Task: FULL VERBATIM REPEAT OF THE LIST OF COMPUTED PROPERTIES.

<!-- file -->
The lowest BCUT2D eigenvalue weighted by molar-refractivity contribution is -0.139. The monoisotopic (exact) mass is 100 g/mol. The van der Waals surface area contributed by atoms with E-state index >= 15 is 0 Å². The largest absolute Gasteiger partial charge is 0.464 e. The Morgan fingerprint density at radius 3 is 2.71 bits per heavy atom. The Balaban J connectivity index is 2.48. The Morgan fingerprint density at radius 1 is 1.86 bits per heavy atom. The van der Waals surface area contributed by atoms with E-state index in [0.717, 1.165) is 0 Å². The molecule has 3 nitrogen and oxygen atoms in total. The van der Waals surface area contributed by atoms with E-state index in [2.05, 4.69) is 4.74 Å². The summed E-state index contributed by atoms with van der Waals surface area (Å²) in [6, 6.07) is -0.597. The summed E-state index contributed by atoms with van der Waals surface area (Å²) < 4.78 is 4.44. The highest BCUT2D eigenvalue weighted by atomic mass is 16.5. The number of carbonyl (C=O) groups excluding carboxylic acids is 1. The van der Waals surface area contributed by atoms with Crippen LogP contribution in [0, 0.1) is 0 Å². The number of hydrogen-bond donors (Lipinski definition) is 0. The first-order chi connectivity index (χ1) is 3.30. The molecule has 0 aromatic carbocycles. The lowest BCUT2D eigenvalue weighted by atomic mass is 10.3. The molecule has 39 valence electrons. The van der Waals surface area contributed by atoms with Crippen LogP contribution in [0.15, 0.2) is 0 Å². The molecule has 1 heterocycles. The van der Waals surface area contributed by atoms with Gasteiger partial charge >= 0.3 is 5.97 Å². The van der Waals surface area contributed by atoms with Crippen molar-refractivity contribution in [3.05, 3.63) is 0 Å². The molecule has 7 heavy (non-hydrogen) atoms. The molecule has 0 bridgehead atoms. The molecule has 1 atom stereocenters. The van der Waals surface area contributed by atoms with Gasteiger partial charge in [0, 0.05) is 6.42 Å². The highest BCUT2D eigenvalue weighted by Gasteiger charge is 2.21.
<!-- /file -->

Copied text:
The lowest BCUT2D eigenvalue weighted by molar-refractivity contribution is -0.139. The monoisotopic (exact) mass is 100 g/mol. The van der Waals surface area contributed by atoms with E-state index >= 15 is 0 Å². The largest absolute Gasteiger partial charge is 0.464 e. The Morgan fingerprint density at radius 3 is 2.71 bits per heavy atom. The Balaban J connectivity index is 2.48. The Morgan fingerprint density at radius 1 is 1.86 bits per heavy atom. The van der Waals surface area contributed by atoms with E-state index in [0.717, 1.165) is 0 Å². The molecule has 3 nitrogen and oxygen atoms in total. The van der Waals surface area contributed by atoms with E-state index in [2.05, 4.69) is 4.74 Å². The summed E-state index contributed by atoms with van der Waals surface area (Å²) in [6, 6.07) is -0.597. The summed E-state index contributed by atoms with van der Waals surface area (Å²) < 4.78 is 4.44. The highest BCUT2D eigenvalue weighted by atomic mass is 16.5. The number of carbonyl (C=O) groups excluding carboxylic acids is 1. The van der Waals surface area contributed by atoms with Crippen LogP contribution in [0, 0.1) is 0 Å². The number of hydrogen-bond donors (Lipinski definition) is 0. The first-order chi connectivity index (χ1) is 3.30. The molecule has 0 aromatic carbocycles. The lowest BCUT2D eigenvalue weighted by atomic mass is 10.3. The molecule has 39 valence electrons. The van der Waals surface area contributed by atoms with Crippen LogP contribution in [0.15, 0.2) is 0 Å². The molecule has 1 heterocycles. The van der Waals surface area contributed by atoms with Gasteiger partial charge >= 0.3 is 5.97 Å². The van der Waals surface area contributed by atoms with Crippen molar-refractivity contribution in [3.05, 3.63) is 0 Å². The molecule has 7 heavy (non-hydrogen) atoms. The molecule has 0 bridgehead atoms. The molecule has 1 atom stereocenters. The van der Waals surface area contributed by atoms with Gasteiger partial charge in [0, 0.05) is 6.42 Å². The highest BCUT2D eigenvalue weighted by Gasteiger charge is 2.21.